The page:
H.E. Päivi Hiltunen-Toivio has been the Ambassador of Finland to Indonesia for the past three years. In an interview with NOW! Jakarta, she spoke about the fields of cooperation between the two countries, development policies and sustainability and shared tips for Indonesians who are planning to travel to Finland.

The Finnish Minister of Economic Affairs Mika Lintilä recently visited Indonesia. Could you share with us the highlights and outcome of this visit?
It was a very successful visit, which included 16 Finnish companies from the fields of energy and infrastructure. I think the highlight of the visit were the meetings with several Indonesian ministers as well as the organizing of energy working group meetings that brought together Finnish and Indonesian experts at B2B level. The main outcome of the visit was the impetus that it gave to the implementation of the MoU between Indonesia and Finland in the field of energy. This cooperation already exists for more than 40 years. Most significantly, there was a lot of interest shown by Cleantech companies that came to Indonesia with the Minister and are now doing research on the Indonesian markets and preparing cooperation projects with local partners. We are currently still busy working on the follow-up – that is usually the most important part of such a visit.

You are not only the Ambassador of Finland to Indonesia, but also the Chair of Team Finland. Could you tell us more about the tasks and goals of Team Finland?
Team Finland’s idea is to bring together all state-funded internationalization services in Finland. The aim of the network is to provide Finnish businesses with a service chain that ranges from advice services to financing in Finland and abroad. The network offers tailor-made services for companies’ and investors’ market entry, export efforts, networking and visits. Team Finland has more than 80 local teams in different countries.

In Indonesia, Team Finland consists of the Embassy and Finnish trade promotion office in Jakarta as well as a regional coordinator who is residing outside Indonesia. Recently, we have been active in the field of energy, infrastructure, sustainable development and forestry as well as education and training. For next year, we are planning to focus more on the health sector and digital economy.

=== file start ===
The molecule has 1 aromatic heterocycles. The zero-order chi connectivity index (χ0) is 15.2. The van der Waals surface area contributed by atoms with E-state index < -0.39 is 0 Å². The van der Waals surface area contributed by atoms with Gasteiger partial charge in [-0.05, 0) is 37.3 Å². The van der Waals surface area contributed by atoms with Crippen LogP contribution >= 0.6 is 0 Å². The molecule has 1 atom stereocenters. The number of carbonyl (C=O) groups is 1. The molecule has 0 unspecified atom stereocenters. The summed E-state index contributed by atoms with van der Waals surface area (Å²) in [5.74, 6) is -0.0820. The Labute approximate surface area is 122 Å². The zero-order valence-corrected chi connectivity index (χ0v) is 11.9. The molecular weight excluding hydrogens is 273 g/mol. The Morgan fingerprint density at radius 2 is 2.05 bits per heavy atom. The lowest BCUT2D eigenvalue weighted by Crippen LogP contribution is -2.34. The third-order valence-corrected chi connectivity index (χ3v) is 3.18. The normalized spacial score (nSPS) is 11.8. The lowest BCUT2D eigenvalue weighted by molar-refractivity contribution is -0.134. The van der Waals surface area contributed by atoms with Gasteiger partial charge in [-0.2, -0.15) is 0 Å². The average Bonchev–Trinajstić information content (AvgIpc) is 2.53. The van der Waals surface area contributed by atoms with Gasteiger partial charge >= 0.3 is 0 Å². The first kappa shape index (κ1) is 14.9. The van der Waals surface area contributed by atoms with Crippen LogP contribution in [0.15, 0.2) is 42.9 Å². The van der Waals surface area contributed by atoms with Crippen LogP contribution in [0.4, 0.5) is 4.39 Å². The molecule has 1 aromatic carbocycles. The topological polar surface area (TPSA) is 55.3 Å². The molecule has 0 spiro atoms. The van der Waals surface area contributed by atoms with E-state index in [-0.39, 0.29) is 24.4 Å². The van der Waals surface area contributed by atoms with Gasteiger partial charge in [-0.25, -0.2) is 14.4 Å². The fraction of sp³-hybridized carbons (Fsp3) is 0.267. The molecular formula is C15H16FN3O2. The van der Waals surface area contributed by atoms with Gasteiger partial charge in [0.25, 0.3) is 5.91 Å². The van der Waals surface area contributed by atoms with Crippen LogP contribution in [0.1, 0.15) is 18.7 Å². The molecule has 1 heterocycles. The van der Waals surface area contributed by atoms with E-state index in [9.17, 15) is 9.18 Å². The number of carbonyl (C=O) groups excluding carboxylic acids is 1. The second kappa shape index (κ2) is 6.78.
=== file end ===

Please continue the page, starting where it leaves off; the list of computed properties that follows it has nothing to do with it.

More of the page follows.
Finland was named the most stable country in the world during 2011–2016. How was this achieved?
I think it is a combination of various components that have led to Finland becoming the most stable country. The Finnish society is very much built on a high-class education system where every child has an equal right to basic education – the ethos of “no one is left behind” is very important. Equality in society in general and low levels of hierarchy is the norm in Finland, which in turn can prevent conflicts and increase stability. The level of corruption is one of the lowest in the world. We put great value on an open society, freedom of speech and press, gender equality and a strong rule of law. The government highly invests in research and development, which has led to high technology, a strong innovation culture and a large number of patents. In Finland original and versatile cultural life is vital to human capital and actually does not require huge financial resources.

Scandinavian countries are frontrunners when it comes to sustainability. Finland wants to be a leading country in the implementation of Agenda 2030, the UN’s new sustainable development programme. Where does Finland currently stand, and how do you think Indonesia fares in this regard?
The sustainable development goals of Agenda 2030 are an ambitious transformative effort. The Agenda forces us all to rethink the way we live our lives, not only in developing countries but also in the Western world – we have a shared and individual responsibility to be a part of this agenda.

When it comes to Finland, we were among the first countries to present our implementation plan at the UN forum, maybe also because this is not exactly new to us. The Finnish model includes a wide national sustainable development commission led by the Prime Minister that has been in place since 1993.